Whether she’s jumping out of an airplane, playing the rhythm guitar for her grandkids, or testing software in Mandarin—Diane Bishop chooses to live each day with exuberance. As Testing & Evaluation (T&E) lead, she cares as deeply about the work as she does for her colleagues—crediting their talent, dedication, and sense of humor as her primary source of energy and inspiration.
On the eve of the Dentrix Enterprise .257 upgrade, we sat down with Diane to learn more about the work, her leadership style, and how her team remains positive, despite their roles requiring them to deliver bad news.
What is unique about the testing process for the MHS GENESIS system compared to others you have led in the past?
On this program we are looking at large-scale configuration. We are verifying that the configuration supports the MHS GENESIS system, not testing the software itself, which is the biggest hurdle to make the changes. We want to know it’s configured to support our workflows.’ If we see an error and it’s never called out in a workflow, we don’t write it up, which is totally different than normal software development testing.
In software development testing you check for every scenario, you check boundaries, you check everything. You likely have individual requirement for every tiny piece.
With MHS GENESIS, when we think we’ve uncovered a configuration defect, we then have to go find the requirement that supports it, so we do a lot of requirements tracing as well. The biggest requirements we care about are the workflows.
What types of issues do you uncover with configuration testing?
Our engineering testers not only confirm things work, but also that when we put it in a new system and run integrated testing on it, that it still works in the new environment. This is critical on this particular program because of the number of DoD interfaces involved, such as the Defense Enrollment Eligibility Reporting System (DEERS). Commercial Off-the-Shelf (COTS) software doesn’t have a DEERS interface. So once we discover an issue, we then alert the team that ‘Well it might work in your Cerner or Henry Schein environment, but now that we have this other MHS GENESIS component running, it’s not working.’ This allows us to proactively identify the issue, which prevents frustration on behalf of the end user and ensures all of the pieces are configured to support the Military Health System.
What type of pressure does your team face leading up to a major test deadline?
We often joke about being the squeeze of an accordion. For example, on the one side you have Engineering and their needs, and we’re in the middle, and when Engineering needs more time, you have to give it to them. However, the deadline doesn’t change, hence the squeeze we feel leading up to every release. That is the way it is, as a tester you love the challenge—making it happen and living with the squeeze. We’re ok with it, that’s what we signed up for. We are always pointing out the problems; it’s a hard job to do.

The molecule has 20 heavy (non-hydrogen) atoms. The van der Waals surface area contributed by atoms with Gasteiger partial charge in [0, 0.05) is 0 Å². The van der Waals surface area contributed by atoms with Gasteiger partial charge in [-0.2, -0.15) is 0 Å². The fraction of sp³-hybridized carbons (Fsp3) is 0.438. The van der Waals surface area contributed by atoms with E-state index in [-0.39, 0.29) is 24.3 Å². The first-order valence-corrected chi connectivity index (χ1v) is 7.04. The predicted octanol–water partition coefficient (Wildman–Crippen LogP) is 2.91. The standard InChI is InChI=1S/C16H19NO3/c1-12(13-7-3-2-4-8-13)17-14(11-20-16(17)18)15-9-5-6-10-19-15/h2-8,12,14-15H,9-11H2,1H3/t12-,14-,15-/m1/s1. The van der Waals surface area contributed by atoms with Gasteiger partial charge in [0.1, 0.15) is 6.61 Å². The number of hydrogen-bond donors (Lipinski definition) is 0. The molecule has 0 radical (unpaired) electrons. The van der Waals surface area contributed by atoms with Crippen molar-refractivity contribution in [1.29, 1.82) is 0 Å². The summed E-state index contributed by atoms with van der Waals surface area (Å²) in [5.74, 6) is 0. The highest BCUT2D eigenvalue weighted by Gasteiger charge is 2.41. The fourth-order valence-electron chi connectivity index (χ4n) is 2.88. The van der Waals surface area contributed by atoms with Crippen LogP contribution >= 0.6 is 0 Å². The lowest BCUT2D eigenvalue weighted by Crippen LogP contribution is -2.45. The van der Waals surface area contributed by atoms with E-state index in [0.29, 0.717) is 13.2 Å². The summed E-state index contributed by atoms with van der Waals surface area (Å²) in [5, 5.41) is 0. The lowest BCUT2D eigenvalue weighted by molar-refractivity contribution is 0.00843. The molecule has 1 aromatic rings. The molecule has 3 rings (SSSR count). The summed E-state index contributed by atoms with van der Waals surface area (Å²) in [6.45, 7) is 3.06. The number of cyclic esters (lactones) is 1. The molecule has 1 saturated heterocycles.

I take great pride in meeting the schedule. I have a thing, that if I said I would do it, then I have to get it done.
So, it really means a lot for me to keep the schedule, and it can be heartbreaking when the schedule is broken by something else that is out of our control.
What is the next big deliverable on the horizon?
Our next big one is the 2018 Millennium Upgrade, which will begin in January. While most of our test cycles run about two weeks, this one will probably take almost two months. Each year, Cerner’s Upgrade Center provides major updates to the software with release notes. Last year’s upgrade had more than 8,000 rows in it. The challenge we face with that volume is ‘What do you test?’ We are not testing Cerner’s software; they do that before it comes to us. Our job is to ensure we have nurtured the maintenance test cases well enough, and that we provide the coverage to ensure that any impact to the MHS community is resolved before it goes out to the production users. In addition, we are also gearing up for RevX or Revenue Expansion, as well as Segment 2, which will enable MHS GENESIS to work in low comm/no comm environments.
I’ve heard you have a very close knit team, what traits do you look for as a leader and hiring manager?
Of course I want to know what kind of clinical or medical health system experience you can bring into the fold. But I really look for personality. How they answer one key question is usually what makes me pick them or not.
Wow! What is the question??
We all have a story. In testing, it’s no different. When I interview someone during the conversation I will say, ‘So, I want you to tell me your story about how you saved the day, saved the company money, or avoided cost.’ They have to tell me their story, and I have to be impressed with their passion. I have to be impressed with how they thought through the problem, and if they can’t answer it, I don’t pick them.
Now we must know….what is YOUR story?
I worked at UPS during Y2K. On the night of deployment, I was entering data in the AS400, which is a backend system, when I noticed that the developer had trimmed the zip code, which means he removed the leading zeros. So, every zip code in the upper Northeast area, including some parts of New York, would fail in the pickup, which is what is sent to the UPS guy in the truck. It would come over as 1212 instead of 01212. I had to go to the PM and say, ‘Sir, this is a serious defect.’ ‘What happens if I don’t listen to you?’ he asked. To which I responded, ‘Based on my analysis, every pickup order after the software goes out will fail in the entire Northeast division.’ Needless to say— it was fixed.